I love coffee. And I love sake. And I also love experiments. One day, I was making regular Amazake and this urge hit me like a lightning.
“I wonder what it would taste like if I put coffee in it….”
And this is one place where my creativity has no compromise when it comes to mixing things. I love mixing things. Have you seen my life lately? It looks like my breakfast; -sometimes miso soup and rice, sometimes bread, sometimes last night’s leftover with lingonberry jam… I mixed all my curiosities (cooking, photography, modeling, etc) into a lifetime but let me tell you this: it’s been pretty fun! Life is short, so why not make it interesting with a little bit of twist once in a while? And that twist, my friends, is mixing sake and coffee today.
I can already feel the judgment in the air by the Japanese, whispering this is breaking their balls and the good-old Japanese tradition. All I can give them is my demure little shrug with my obligatory smile, hoping these two dimples can distract them from the whole point. *wink!*
So What is “Amazake”?
Amazake (甘酒) is a traditional sweet, low- or non-alcohol (depending on recipes) Japanese drink made from fermented rice. We’ve been drinking this thing for more than 2000 years to date.
We are making low alcohol version of Amazake today, and this “Sakekasu” is the key item.
What is “Sakekasu”?
Sakekasu (酒粕) are the lees left over from sake production. They can be used as a pickling agent, the main ingredient of amazake, a cooking paste to add flavor to food and as a marinade.
Left over lees might not sound appetizing, but let me tell you this – Sakekasu is the bomb; It is jam-packed with nutrients like protein, carbohydrates, fiber, vitamins, organic acids, and minerals. All of which have very worthwhile health benefits that help people suffering from ailments like Diabetes, high blood pressure — not to mention the fact that it makes your skin beautiful. This is one by-product of sake that shouldn’t be taken lightly!
The benefit of Sakekasu:
- Make strong bones
- Prevention of virus infection
- Lighten body fatigue / inflammation
- Prevention of diabetes
- Prevention of high blood pressure
- Prevention of cerebral infarction
- Decrease cholesterol level
- Improvement of allergy symptom
- Prevention of cancer
- Prevention of osteoporosis
- Prevention of obesity
- Improvement of better skin
I’ve been using Sakekasu for my face for a week now and my skin feels like a baby’s bum. I’m not exaggerating. I will make a post about this, also. Sakekasu is my must-have item now.
So in case you didn’t get it, here is the summery:
Sakekasu is amazing for you.
Sakekasu is pretty easy and cheap to find in Sake stores in Japan. When I drive to the countryside of west Tokyo, where I’m from, I usually stop at Tsukui Kankou Center and do my shopping. I love this place. People are nice, flowers are blossoming, and they have good local organic food. In fact, I’m going there today. *Evil grin*
I usually buy Kubota San‘s Sake and Sakekasu. Here’s what it looks like: So I know a lot of my readers are from outside of Japan and I can already hear you exclaiming “How can I get that?!”. I’d say try taking a peek at local Japanese stores. For my American readers, – when I lived in California, I saw that Mitsuwa Market had some Sakekasu.
Okay, let’s get to the deets! These are the main ingredients and it’s really simple. I used brown sugar this time, but I also often use maple syrup instead, and it’s not too bad either. I experimented a bit and used banana instead of sugar, but I won’t recommend it. It killed the beautiful fragrance of sake and tasted kind of like porridge. I like porridge, but not with my glorious sakekasu. The instant coffee can melt very easily in the warm amazake and I think it tasted so amazing that I almost fainted. And I might even have squeaked a little bit, but don’t tell my mother. She thinks I need to behave myself more because “I’m not a little girl anymore”. I’m pretty sure I’ll be squeaking when I’m 89, but I’ll just keep giving her my brush-off “okay” until she waves a white flag.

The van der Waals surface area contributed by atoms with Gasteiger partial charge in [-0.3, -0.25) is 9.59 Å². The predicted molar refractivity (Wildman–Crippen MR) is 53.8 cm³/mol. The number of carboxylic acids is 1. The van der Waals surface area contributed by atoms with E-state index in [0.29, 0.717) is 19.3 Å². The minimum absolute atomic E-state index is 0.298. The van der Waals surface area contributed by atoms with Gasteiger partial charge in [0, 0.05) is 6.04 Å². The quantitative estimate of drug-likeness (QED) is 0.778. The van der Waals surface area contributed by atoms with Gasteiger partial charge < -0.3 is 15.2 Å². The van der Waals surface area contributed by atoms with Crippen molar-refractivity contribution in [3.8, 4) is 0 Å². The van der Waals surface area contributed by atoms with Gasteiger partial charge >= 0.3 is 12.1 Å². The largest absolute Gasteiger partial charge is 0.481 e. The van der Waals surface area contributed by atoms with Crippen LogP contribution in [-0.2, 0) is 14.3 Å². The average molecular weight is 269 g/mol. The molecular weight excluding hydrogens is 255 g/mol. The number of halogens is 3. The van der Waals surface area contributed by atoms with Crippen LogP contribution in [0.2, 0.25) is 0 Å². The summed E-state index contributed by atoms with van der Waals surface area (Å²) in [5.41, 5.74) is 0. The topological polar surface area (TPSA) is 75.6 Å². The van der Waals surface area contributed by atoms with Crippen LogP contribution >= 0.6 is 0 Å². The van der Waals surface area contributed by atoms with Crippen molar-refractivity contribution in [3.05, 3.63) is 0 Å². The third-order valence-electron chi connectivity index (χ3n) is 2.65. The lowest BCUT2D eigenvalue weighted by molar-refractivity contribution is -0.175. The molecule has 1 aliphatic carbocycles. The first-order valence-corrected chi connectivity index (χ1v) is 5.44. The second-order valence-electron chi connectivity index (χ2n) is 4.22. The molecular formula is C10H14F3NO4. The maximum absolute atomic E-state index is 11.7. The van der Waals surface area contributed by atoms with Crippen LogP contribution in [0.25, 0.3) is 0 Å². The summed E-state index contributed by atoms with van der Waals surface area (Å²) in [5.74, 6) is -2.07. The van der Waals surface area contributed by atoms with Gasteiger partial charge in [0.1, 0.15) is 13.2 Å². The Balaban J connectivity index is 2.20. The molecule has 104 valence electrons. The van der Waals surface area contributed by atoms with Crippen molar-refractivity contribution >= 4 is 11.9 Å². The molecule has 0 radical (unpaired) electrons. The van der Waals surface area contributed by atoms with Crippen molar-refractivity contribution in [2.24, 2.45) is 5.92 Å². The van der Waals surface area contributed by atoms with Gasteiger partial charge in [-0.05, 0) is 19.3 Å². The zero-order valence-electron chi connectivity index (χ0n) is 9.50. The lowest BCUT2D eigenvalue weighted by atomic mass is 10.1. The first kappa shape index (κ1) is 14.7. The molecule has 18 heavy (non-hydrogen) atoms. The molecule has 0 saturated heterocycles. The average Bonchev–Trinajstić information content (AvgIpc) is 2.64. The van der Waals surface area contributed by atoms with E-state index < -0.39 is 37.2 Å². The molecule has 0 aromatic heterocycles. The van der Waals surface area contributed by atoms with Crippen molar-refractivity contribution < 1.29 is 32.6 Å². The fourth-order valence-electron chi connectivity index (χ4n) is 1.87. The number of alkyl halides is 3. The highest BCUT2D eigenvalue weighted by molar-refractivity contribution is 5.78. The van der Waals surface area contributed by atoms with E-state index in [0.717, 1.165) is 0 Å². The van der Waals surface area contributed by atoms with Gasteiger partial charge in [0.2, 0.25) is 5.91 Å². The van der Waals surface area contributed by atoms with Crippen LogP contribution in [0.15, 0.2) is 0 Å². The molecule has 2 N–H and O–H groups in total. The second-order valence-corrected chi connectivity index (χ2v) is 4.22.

- • 300~400 grams Sakekasu
- • 2~4 cup water (This is based on preference. I do 2 cups.)
- • 2 tbsp brown sugar
- • 1~2 tsp instant coffee
- • A pinch of salt
- • 1 tsp shredded ginger
1: Shred ginger. 2: Put the Sakekasu in hot water and wait till it melts.
Sakekasu is a great resource of the enzymes. But you have to be careful with the cooking temperature when you cook it. If you heat it with high heat, it will die. As the enzyme is made from protein, heating below 60 degrees is ideal. So when you make Amazake, you have to be careful about the heating temperature!
So heat the pot with water to the lowest temperature, add Sakekasu, and leave it for 20~30 min. Make sure you sometimes come back to the kitchen and mix it with a spatula.
3: All combined. 4: Add sugar and salt.
5: You just made regular Amazake! 6: Put Instant coffee.
Sprinkle the instant coffee and slowly mix it with Amazake.
7: Put ginger on top, and you are done! At first, I thought I was crazy mixing sake and coffee, just like everyone else did. Then I tasted it and I felt like I was next Einstein or something. It is SO GOOD.
The flavor of coffee goes perfectly with sake and I drink this every day since I invented this masterpiece. I know I’m not being too humble right now. I’m just really excited, and when I get excited, I lose myself and feel like I’m Wendy meeting Peter Pan for the first time.
So excuse me, guys. I have to go back to my Neverland with my delicious Coffee Amazake! 😉(I love this photo! Notice my cat Kabuki interfering my photoshoot, looking as bad-ass as ever.)
By the way:
I actually tried Matcha powder instead of coffee like this and it was also AMAZING. I prefer coffee one more, but this one also is the bomb!
Good luck in the kitchen!